Its from Bob Dylan with Johnny Cash.

The song – Girl from the North Country – was originally on Bob Dylan’s 1963 second album – The Freewheelin’ Bob Dylan – which I used to play to its ultimate death. The album has so many classic songs on it that it is hard to think of a better album.

He took the melody for this song from the traditional English folk ballad – Scarborough Fair.

This version, however, is on Bob Dylan 1969 album – Nashville Skyline – which was released on Columbia Records and features the song in duet form.

I think this is a special case of a song cover (even though Bob is still involved) that is better than the original. The original is a bit quicker and I think i like the slower tempo. I also like the baritone register that Johnny Cash brings.

My question: How can a 7-year old have such sophisticated tastes?

That is enough for today!

(c) Copyright 2020 William Mitchell. All Rights Reserved.

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    This Post Has 7 Comments
    1. Bill, I don’t know the answer to your question but I agree with the 7 year old and yourself. I have always thought that the chord structure and key made the song seem wistful and perhaps accompanied by some regret. Although the song is in a major key, I always thought it pervaded by more than a little melancholy.

    2. Excellent music choice and Freewheelin of course has the most beautiful album cover. I feel somewhat connected, not only having let a lot of Bob Dylan music into my life since a first viewing of One too many mornings from the Rolling Thunder Revue on BBC’s The Old Grey Whistle Test, but also having lived in Scarborough (North Yorkshire) for several years. Of course, Blowin in the Wind, also from Freewheelin, could be the theme for the question of when our leaders will stop lying and start acting in the interests of their citizens. Talk of the north country also always reminds me of my Canadian roots and another beautiful song, Helpless by Neil Young opening with: ‘there is a town in North Ontario’.

    3. Many thanks, Bill, again. I didn’t pay full attention till the end bit on UBI. So glad I did. I always pick up something new to add to my growing files on UBI: “Enjoy individual freedom but collective responsibility. No such thing as society. The right to work, the duty to work. Individualism is neoliberalism.” I’ve spent a lot of time (as a CLP rep on UK Labour National Policy Forum Economics Commission) commenting on submissions using MMT arguments, and especially rebutting those calling for UBI. So much so that the organiser recently thanked me for making the most contribution! It will be thoroughly ignored by the Party, of course, but I believe that John McDonnell was turning his back on UBI and I doubt it will be picked up by Anneliese Dodds – because it’s ‘unaffordable’.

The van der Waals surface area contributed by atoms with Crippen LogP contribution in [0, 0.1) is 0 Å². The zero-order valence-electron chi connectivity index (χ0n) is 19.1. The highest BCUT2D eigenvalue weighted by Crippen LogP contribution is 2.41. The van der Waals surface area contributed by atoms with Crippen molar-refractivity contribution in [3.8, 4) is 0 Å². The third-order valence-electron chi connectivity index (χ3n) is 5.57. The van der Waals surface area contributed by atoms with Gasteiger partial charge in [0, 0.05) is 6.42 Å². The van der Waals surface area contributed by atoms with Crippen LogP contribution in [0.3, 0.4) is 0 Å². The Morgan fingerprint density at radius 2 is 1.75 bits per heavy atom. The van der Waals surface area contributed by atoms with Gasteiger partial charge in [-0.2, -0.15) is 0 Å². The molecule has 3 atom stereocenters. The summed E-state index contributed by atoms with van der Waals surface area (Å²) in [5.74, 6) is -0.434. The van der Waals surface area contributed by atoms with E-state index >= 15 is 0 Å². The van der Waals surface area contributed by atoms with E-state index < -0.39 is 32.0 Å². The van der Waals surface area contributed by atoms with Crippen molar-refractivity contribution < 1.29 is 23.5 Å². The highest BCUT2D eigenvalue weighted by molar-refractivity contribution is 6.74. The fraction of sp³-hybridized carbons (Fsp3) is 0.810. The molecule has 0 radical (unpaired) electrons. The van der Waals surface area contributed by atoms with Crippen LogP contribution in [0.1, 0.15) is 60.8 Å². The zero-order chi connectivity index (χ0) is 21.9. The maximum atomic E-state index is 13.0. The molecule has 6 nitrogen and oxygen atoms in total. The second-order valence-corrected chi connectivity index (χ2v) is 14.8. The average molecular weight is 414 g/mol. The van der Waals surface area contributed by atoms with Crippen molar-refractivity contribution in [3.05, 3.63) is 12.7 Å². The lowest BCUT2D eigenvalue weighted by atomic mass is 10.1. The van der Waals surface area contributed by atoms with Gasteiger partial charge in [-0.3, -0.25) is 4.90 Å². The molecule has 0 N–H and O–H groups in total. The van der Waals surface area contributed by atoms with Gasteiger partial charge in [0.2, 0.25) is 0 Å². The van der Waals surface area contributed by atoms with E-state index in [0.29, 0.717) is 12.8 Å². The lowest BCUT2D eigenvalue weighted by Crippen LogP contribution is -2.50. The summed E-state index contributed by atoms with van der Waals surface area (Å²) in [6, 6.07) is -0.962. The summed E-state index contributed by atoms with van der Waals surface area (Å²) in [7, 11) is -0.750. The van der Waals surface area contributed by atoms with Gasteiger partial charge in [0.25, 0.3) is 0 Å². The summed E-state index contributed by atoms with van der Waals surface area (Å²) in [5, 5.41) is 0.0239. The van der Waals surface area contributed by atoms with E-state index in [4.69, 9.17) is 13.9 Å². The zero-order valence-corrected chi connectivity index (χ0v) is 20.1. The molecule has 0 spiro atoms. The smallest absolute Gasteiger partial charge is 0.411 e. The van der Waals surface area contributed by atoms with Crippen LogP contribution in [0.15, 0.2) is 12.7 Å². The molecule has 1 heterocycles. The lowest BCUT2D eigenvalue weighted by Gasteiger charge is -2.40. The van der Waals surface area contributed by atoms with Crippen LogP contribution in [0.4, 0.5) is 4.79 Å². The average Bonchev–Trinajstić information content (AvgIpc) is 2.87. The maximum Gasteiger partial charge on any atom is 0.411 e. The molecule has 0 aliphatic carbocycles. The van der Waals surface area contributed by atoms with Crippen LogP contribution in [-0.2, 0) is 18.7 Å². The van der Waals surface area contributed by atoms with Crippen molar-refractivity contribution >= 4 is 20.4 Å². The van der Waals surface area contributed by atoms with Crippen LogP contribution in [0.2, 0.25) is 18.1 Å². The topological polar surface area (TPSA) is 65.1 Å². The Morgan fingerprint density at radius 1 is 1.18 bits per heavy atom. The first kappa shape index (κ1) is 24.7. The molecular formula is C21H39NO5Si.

4. Thanks for the music. I discovered Dylan in the early 60s. I’ve long thought early (acoustic) Dylan was unparalleled. His voice was mesmerizing and the poetry of his lyrics was captivating.

      I listened to the podcast. I understand that Joe Biden was not your first (perhaps second, third, or fourth) choice. I would have been happy to support Bernie Sanders, but he was not the choice of the party. And by party, I mean the voters in the Democratic primaries. This was no secret cabal that chose Biden. It was the base that did. Bernie’s campaign was well-funded and well-run. I don’t know why Bernie never connected with the African-American community, but the fact is, long before Clayburn’s endorsement, Bernie’s standing with that community was very low. The African-American community is the base of the Democratic party. A Democrat can’t win without their vote. Biden is polling at 94% with that community.

      I do not understand the proclivity of some on the left to continue to bad-mouth the Democratic ticket. All it will serve to do is suppress support. And to claim, as the host did, that there is no difference between Republicans and Democrats is both nonsensical and dangerous.

    5. @Neil Wyman writes:

      “I don’t know why Bernie never connected with the African-American community, but the fact is, long before Clayburn’s endorsement, Bernie’s standing with that community was very low”.

      Interesting – and important – comment.

      I suspect the title ‘socialist’ – Bernie describes himself as a ‘democratic socialist’ – with its anti-religious connotations, may be unsettling for a black community seeking security and solace in faith.

      “And to claim, as the host did, that there is no difference between Republicans and Democrats is both nonsensical and dangerous”.

      I think Biden’s tax plan will raise c.$200 billion. Useless small change. He needs $2 trillion just for starters, if he is going to begin to address the reality observed by, of all people, Trump, in 2016; (“You are living in poverty, your neighborhoods are like war zones, your young men are in prison”….)

      AOC *could* inform Biden how he can get it; but the Right wing of the Dem party won’t have a bar of it.

      Where does that leave us?